Before these figures were immortalized in stone, they were American giants in full flesh and blood, gallant men, whose intrepid deeds unleashed the greatest leap of human advancement the world has ever known. Tonight I will tell you and most importantly the youth of our nation the true stories of these great, great men. From head to toe George Washington represented the strength, grace, and dignity of the American people. From a small volunteer force of citizen farmers, he created the Continental Army out of nothing and rallied them to stand against the most powerful military on earth. Through eight long years, through the brutal winter at Valley Forge, through setback after setback on the field of battle, he led those patriots to ultimate triumph. When the army had dwindled to a few thousand men at Christmas of 1776, when defeat seemed absolutely certain, he took what remained of his forces on a daring nighttime crossing of the Delaware River. They marched through nine miles of frigid darkness, many without boots on their feet, leaving a trail of blood in the snow. In the morning, they seized victory at Trenton after forcing the surrender of the most powerful empire on the planet at Yorktown, General Washington did not claim power but simply returned to Mount Vernon as a private citizen.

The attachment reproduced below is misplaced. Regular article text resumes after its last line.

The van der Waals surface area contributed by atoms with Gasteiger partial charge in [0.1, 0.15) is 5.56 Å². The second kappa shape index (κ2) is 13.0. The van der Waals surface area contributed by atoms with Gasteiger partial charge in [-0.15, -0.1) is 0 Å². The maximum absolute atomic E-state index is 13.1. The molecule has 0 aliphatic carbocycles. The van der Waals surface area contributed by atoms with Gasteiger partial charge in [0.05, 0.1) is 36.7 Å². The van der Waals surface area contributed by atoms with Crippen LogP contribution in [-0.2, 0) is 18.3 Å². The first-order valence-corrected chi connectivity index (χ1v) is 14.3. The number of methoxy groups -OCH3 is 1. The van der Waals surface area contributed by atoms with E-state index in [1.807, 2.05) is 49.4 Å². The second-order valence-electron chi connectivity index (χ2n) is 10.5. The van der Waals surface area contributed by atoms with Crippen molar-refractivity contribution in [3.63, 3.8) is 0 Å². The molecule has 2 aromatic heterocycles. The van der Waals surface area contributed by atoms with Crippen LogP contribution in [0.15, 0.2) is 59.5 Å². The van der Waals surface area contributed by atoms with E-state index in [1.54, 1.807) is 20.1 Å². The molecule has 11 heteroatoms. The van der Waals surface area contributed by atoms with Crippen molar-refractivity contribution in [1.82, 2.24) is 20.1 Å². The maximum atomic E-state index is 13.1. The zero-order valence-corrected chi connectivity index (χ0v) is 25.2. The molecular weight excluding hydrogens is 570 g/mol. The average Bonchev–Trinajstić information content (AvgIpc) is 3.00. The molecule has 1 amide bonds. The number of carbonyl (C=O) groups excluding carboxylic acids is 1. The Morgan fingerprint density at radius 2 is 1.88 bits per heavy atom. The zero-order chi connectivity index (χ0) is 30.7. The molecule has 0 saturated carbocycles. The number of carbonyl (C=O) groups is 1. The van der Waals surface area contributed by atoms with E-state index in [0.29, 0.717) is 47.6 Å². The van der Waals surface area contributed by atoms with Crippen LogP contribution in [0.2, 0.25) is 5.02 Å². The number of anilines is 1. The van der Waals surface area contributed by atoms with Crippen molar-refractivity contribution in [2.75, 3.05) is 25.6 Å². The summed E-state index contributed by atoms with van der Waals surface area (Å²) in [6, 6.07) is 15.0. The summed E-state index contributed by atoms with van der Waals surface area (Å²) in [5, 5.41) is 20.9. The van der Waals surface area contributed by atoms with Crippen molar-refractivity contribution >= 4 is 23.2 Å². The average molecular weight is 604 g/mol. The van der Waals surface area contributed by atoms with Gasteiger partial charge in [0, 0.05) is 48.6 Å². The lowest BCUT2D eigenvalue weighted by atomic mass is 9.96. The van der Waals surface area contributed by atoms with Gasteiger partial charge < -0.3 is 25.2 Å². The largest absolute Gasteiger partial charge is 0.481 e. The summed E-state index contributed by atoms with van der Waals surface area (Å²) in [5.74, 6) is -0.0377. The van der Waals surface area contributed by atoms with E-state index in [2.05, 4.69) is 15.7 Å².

When called upon again, he presided over the Constitutional Convention in Philadelphia and was unanimously elected our first president. When he stepped down after two terms, his former adversary, King George called him the greatest man of the age. He remains first in our hearts to this day, for as long as Americans love this land, we will honor and cherish the father of our country, George Washington. He will never be removed, abolished, and most of all, he will never be forgotten. Thomas Jefferson, the great Thomas Jefferson, was 33 years old when he traveled north to Pennsylvania and brilliantly authored one of the greatest treasures of human history, the Declaration of Independence. He also drafted Virginia’s constitution and conceived and wrote the Virginia Statute for Religious Freedom, a model for our cherished First Amendment. After serving as the first Secretary of State, and then Vice President, he was elected to the presidency. He ordered American warriors to crush Barbary pirates. He doubled the size of our nation with the Louisiana Purchase and he sent the famous explorers Lewis and Clark into the west on a daring expedition to the Pacific Ocean. He was an architect, an inventor, a diplomat, a scholar, the founder of one of the world’s great universities and an ardent defender of liberty. Americans will forever admire the author of American freedom, Thomas Jefferson, and he too will never, ever be abandoned by us.